On Homophobia, My Life, and Blogging

Someone scrawled the word “fag” on the side of my car.* In permanent marker.

It happened some time over the last few days, but I didn’t notice it until last night.

In one sense, it’s a very a minor thing. It (mostly) came off in 5 minutes with some methylated spirits. And I’ll take my car four-wheel driving some time, and the dirt will cover up what’s left.

But in another sense, it’s a big deal: I thought it would never happen to me. And I had been hoping (pretending?) that I didn’t live in a world like that. And I wondered: if someone would damage my property when I wasn’t there, what would they do to me if I was?§

I felt immediately frightened and shocked – am I safe? Then, I felt sad for the person who’d done it. And finally, I resolved to live my life, determined to be more honest and more compassionate. (What else could I do?) It took me about an hour to regain my emotional equilibrium.

I could imagine a few different ways this could have happened:

  • I was parked at night near a location known for gay and bisexual men, and someone disliked something I said to them.#
  • I was parked in the open carpark where I live, and someone knew it was my car, and that I am bisexual.~
  • I was parked somewhere, and it was a random act of homophobic graffiti. This is somehow the the most comforting option, because it has nothing to do with me personally.

When I started blogging, I made a deliberate choice to give up many of my conversational filters. They were a (failed) attempt to fit in. I’d prefer to be more honest, even if I’m misunderstood. I had intended to come out publicly at some point, but I really didn’t think it would be over such a negative experience.

As far as I can remember, I was always bisexual, attracted to people of my gender, and people of other genders. I just thought this was the way everyone experienced attraction. I’m still reminded, every so often, that there are genuinely straight and gay people in the world, that is, people who feel attraction to only one gender.

As I wrote in a previous post, I suffer from chronic physical and mental illness: chronic pain, chronic fatigue, insomnia, depression, and anxiety. Some of this is probably an adjustment disorder.**

For much of my life, I was able to pass as a straight, white, able-bodied, mentally typical, cisgender male. I was injured in a motor vehicle collision six years ago. (Again, I thought it would never happen to me.) Up until a few years ago, I almost entirely hid my sexuality. I’d occasionally suffered from depression and chronic fatigue, but they seem much worse now on top of everything else. It’s been quite a shock to realise how people treated me differently when I was no longer straight, able-bodied and mentally typical.

So now, I try to stand up for the marginalised. I did it before, but I was pretty clueless. I probably still am in many ways. I’m much more intentional and intersectional now. That’s one of the reasons I blog.

And, as a Christian§§, I pray “Forgive them father, because they don’t know what they’re doing” (Jesus in Luke 23:34).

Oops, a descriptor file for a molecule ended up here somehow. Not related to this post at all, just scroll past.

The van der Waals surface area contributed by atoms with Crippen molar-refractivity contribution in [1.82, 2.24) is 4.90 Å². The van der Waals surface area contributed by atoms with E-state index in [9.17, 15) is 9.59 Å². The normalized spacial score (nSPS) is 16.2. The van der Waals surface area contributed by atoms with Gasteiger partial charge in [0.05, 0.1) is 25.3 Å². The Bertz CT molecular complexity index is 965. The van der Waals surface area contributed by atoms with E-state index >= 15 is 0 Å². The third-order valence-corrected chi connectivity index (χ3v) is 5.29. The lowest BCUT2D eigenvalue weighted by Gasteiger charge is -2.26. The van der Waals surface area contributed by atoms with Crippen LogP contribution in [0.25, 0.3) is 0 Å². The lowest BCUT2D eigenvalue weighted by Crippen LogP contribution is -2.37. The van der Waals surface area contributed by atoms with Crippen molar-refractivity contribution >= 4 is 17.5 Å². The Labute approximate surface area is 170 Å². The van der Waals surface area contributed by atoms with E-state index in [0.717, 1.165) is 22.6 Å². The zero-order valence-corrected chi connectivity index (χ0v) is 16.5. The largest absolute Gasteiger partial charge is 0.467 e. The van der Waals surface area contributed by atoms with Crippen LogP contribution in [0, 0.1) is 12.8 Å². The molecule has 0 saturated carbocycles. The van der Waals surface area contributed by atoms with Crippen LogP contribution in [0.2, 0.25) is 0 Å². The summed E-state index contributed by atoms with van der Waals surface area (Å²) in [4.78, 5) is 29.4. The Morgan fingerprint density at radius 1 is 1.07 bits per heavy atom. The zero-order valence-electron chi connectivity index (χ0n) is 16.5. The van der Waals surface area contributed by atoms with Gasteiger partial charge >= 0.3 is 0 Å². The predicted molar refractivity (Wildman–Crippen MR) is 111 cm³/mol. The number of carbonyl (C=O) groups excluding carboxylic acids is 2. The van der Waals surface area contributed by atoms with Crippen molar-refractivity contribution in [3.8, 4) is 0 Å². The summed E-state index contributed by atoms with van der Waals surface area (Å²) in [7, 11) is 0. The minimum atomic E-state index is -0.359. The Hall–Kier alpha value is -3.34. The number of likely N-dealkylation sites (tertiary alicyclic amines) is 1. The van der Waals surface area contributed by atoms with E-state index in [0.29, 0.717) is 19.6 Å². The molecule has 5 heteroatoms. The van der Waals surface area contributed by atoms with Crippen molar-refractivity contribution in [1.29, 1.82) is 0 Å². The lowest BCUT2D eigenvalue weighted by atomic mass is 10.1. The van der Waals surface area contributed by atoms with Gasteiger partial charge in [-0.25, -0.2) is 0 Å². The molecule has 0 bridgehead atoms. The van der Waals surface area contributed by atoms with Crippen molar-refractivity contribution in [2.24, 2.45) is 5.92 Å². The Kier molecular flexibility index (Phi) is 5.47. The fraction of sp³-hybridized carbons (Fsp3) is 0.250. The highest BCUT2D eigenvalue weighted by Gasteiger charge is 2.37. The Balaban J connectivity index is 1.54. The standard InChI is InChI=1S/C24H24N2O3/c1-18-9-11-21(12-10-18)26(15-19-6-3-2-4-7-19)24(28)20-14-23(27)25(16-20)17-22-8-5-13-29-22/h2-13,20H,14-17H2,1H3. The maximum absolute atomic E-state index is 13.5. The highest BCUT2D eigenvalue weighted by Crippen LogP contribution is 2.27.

Edit: Replace “neurotypical” with “mentally typical” in the post excerpt, as neurotypical is often used to refer to people with autism, and I didn’t want to cause any confusion. Also updated some tags and categories.
Edit: copyedit for phrasing & missing words, and add the Jesus quote’s biblical reference, and a link to the passage. It turns out I’m not as good a copyeditor as I expected, when it comes to my own work.



* “Fag” is short for “faggot”, a homophobic insult.

§ It’s such a minor thing, but it reminded me of the dangers that many people experience, just because they don’t fit people’s preconceptions.

# It’s quite possible that it was a combination of personal rejection, and internalised homophobia. Yes, internalised homophobia is a thing you get from growing up in a biased world. And some of us have it bad.

~ I try to talk about sexuality in a sex-positive manner that focuses on the diversity of human attraction. Although, for some reason, when I say “bisexual”, people think of a steamy porn scene. Try not to do that, ok?

Like many bisexual advocates, I define bisexuality as an attraction to multiple genders (“bi+ meaning “my gender” and “other genders”). This is similar to the definition of pansexuality/omnisexuality. However, some resources, including wikipedia and many dictionaries, define it in a binary-gendered fashion as “being attracted to both men and women”. This excludes people who are non-binary-gendered, such as agender, third gender, and genderqueer people.

I know this will sound strange to most people, but I had no genuine basis for comparison. And like people tend to do, I believed what I experienced was typical of everyone else’s experience.

I assumed that everyone was towards the middle of the Kinsey scale, a measure of sexual attraction towards men or women. Hearing that people had a choice about their sexuality from the churches I attended further confused my mistaken impressions of others’ experiences of attraction. As did the focus on sexual actions, not sexual orientation. As a bisexual, I obviously did have some choice who I dated, but still, regardless of who I dated, that didn’t actually change my sexuality at all.

** Actually, I am adjusting, it’s just happening more slowly that I would like. And I still remain frustrated at many of my limitations.

§§ Yes, it is possible to be both bisexual and Christian, and, for that matter, LGBTI and Christian. No, that doesn’t (necessarily) make me a heretic. Nor does it necessarily imply anything about my theology, or my sex life (or lack thereof). I’ll write more about being a bisexual Christian in future posts. But I certainly can’t speak for all LGBTI Christians – we are a very diverse bunch.

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